Momservation: When you figure out what your kid’s motivation is, exploit the heck out of it.
☺ ☺ ☺
Everybody’s got a price.
Moms potty training kids with M & M’s. Parents using dessert for cleaned dinner plates. Dads giving out $50 bills for straight A’s.
Whatever works to get those little darlings moving in the right direction and expedite the process.
Ah, but the motivation changes. Toddlers get over the novelty of M & M’s. Kids realize eating lima beans is not worth an ice cream cone. Preteens decide their effort should be worth more than a Ulysses S. Grant and more of a Benjamin Franklin.
My gift as a parent has been figuring out what my children’s motivational price is, and getting them to work well below their dollar value.
For example, when my son was potty training I realized he would do ANYTHING to go ride the display bikes around at Toys R Us. So I told him if he kept his big boy underwear dry all day, the next day we would go ride bikes at Toys R Us.
Deal. Kept his underwear dry. We went and tried out every bike on display for an hour. He, to this date, has never had an accident again (BTW, he’s 11 now).
For the record, I took advantage of his underdeveloped negotiating skills. I would’ve spent every day, all day there for 2 weeks if it got him to be potty trained at the end of it. I would’ve purchased him one of the 50 bikes he tested out – maybe two. I would’ve bought him ANYTHING in Toys R Us just to get one of my two kids under 2 years old out of diapers.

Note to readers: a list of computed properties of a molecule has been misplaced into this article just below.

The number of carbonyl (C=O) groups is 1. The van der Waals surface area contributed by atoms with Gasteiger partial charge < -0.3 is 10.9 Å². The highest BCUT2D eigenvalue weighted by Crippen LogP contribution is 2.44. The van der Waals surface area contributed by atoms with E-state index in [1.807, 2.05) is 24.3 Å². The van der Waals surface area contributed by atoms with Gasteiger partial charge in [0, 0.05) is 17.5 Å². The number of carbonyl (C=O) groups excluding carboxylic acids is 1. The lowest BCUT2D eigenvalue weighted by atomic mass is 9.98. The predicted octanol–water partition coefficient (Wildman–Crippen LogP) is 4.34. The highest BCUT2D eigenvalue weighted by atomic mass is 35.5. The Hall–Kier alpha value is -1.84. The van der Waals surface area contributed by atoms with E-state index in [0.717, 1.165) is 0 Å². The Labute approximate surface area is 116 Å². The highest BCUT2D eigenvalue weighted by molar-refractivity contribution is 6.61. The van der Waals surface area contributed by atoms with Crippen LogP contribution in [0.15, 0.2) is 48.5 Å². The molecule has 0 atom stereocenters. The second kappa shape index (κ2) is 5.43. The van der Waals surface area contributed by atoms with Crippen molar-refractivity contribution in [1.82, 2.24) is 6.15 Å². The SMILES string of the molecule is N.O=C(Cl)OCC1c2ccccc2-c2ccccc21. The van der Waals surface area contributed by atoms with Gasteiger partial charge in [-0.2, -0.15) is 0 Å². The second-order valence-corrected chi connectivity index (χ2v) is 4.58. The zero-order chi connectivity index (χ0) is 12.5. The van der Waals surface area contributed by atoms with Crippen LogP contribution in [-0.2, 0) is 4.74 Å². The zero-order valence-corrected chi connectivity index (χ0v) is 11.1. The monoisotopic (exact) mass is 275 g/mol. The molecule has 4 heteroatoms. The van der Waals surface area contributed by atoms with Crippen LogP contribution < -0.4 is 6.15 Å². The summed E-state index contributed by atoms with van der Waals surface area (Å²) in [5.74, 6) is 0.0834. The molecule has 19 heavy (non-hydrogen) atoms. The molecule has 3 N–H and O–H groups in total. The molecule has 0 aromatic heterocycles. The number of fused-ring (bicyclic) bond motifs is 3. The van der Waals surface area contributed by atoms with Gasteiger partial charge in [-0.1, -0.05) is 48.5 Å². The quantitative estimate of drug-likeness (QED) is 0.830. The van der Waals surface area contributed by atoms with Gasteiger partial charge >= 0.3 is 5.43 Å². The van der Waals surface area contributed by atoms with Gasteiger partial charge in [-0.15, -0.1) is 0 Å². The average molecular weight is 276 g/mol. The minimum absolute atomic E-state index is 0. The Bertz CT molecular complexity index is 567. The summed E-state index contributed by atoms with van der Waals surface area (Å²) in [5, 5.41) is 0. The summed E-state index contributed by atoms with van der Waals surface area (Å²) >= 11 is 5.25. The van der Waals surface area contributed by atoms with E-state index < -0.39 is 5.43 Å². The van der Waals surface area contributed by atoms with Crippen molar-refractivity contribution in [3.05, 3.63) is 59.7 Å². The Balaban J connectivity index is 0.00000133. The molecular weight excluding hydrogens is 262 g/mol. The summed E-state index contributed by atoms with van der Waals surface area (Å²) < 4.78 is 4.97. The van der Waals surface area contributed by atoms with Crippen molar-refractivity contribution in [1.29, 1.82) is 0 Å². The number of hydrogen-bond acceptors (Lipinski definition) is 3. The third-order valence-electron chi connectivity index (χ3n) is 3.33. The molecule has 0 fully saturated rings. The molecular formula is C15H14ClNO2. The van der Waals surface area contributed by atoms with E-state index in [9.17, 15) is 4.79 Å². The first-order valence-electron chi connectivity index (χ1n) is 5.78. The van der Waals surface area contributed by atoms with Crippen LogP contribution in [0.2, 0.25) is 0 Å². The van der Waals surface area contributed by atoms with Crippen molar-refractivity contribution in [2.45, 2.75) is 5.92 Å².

Later, in a calculated move, I got my kids hooked on Slurpees. Let them have just enough of it to leave them craving more, desperate for their supplier to get them their next score at any cost.
For a good two years I could get my kids to do ANYTING for a $1.79 Slurpee. Not even the Big Gulp size.
Currently, I finally got my responsibility averse daughter to keep her room spotless, brush her teeth and hair without being asked and nagged, and keep all her belongings picked up around the house.
We negotiated a deal that if she did it for 30 days straight (the amount of time I deemed necessary to prove responsibility and hopefully cement good habits), having to start over if she didn’t earn consecutive daily check marks for job well done, she could become owner of her heart’s desire.
What is it that my 10 year-old covets; will do ANYTHING for?
Don’t tell her – but for this transformation into a responsible, conscientious preteen – I would’ve given her a pony.
Ah, but the house always wins…